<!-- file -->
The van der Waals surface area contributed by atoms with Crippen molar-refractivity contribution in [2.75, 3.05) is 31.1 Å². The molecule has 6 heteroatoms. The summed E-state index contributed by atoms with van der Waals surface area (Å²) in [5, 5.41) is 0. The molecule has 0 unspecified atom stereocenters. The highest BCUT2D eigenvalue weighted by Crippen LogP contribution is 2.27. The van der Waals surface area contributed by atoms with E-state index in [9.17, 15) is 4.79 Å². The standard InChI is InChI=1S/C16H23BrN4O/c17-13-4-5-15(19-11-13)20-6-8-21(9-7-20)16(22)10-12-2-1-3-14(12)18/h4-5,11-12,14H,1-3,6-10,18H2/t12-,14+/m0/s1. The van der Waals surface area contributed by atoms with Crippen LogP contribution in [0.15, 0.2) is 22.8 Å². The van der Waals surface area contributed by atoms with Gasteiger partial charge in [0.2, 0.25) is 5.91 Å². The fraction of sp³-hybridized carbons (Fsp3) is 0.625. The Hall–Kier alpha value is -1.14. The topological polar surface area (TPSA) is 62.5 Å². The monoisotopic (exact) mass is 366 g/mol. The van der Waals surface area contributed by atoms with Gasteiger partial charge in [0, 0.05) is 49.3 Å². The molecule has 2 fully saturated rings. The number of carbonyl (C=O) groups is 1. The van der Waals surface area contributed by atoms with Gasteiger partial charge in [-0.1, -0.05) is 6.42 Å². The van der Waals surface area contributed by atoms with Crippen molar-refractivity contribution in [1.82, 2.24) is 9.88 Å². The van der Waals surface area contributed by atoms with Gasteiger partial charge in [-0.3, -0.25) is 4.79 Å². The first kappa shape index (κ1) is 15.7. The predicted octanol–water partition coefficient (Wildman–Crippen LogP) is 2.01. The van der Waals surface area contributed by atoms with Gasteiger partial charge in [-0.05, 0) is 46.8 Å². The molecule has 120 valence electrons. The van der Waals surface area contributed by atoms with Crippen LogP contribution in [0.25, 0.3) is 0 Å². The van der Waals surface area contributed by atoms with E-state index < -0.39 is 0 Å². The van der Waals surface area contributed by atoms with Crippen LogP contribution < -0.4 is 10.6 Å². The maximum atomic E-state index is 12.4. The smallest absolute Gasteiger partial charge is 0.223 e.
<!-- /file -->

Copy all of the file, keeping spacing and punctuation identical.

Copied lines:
The van der Waals surface area contributed by atoms with Crippen molar-refractivity contribution in [2.75, 3.05) is 31.1 Å². The molecule has 6 heteroatoms. The summed E-state index contributed by atoms with van der Waals surface area (Å²) in [5, 5.41) is 0. The molecule has 0 unspecified atom stereocenters. The highest BCUT2D eigenvalue weighted by Crippen LogP contribution is 2.27. The van der Waals surface area contributed by atoms with E-state index in [9.17, 15) is 4.79 Å². The standard InChI is InChI=1S/C16H23BrN4O/c17-13-4-5-15(19-11-13)20-6-8-21(9-7-20)16(22)10-12-2-1-3-14(12)18/h4-5,11-12,14H,1-3,6-10,18H2/t12-,14+/m0/s1. The van der Waals surface area contributed by atoms with Crippen LogP contribution in [0.15, 0.2) is 22.8 Å². The van der Waals surface area contributed by atoms with Gasteiger partial charge in [0.2, 0.25) is 5.91 Å². The fraction of sp³-hybridized carbons (Fsp3) is 0.625. The Hall–Kier alpha value is -1.14. The topological polar surface area (TPSA) is 62.5 Å². The monoisotopic (exact) mass is 366 g/mol. The van der Waals surface area contributed by atoms with Gasteiger partial charge in [0, 0.05) is 49.3 Å². The molecule has 2 fully saturated rings. The number of carbonyl (C=O) groups is 1. The van der Waals surface area contributed by atoms with Gasteiger partial charge in [-0.1, -0.05) is 6.42 Å². The van der Waals surface area contributed by atoms with Crippen molar-refractivity contribution in [1.82, 2.24) is 9.88 Å². The van der Waals surface area contributed by atoms with Gasteiger partial charge in [-0.3, -0.25) is 4.79 Å². The first kappa shape index (κ1) is 15.7. The predicted octanol–water partition coefficient (Wildman–Crippen LogP) is 2.01. The van der Waals surface area contributed by atoms with Gasteiger partial charge in [-0.05, 0) is 46.8 Å². The molecule has 120 valence electrons. The van der Waals surface area contributed by atoms with Crippen LogP contribution in [0.25, 0.3) is 0 Å². The van der Waals surface area contributed by atoms with E-state index < -0.39 is 0 Å². The van der Waals surface area contributed by atoms with Crippen LogP contribution < -0.4 is 10.6 Å². The maximum atomic E-state index is 12.4. The smallest absolute Gasteiger partial charge is 0.223 e.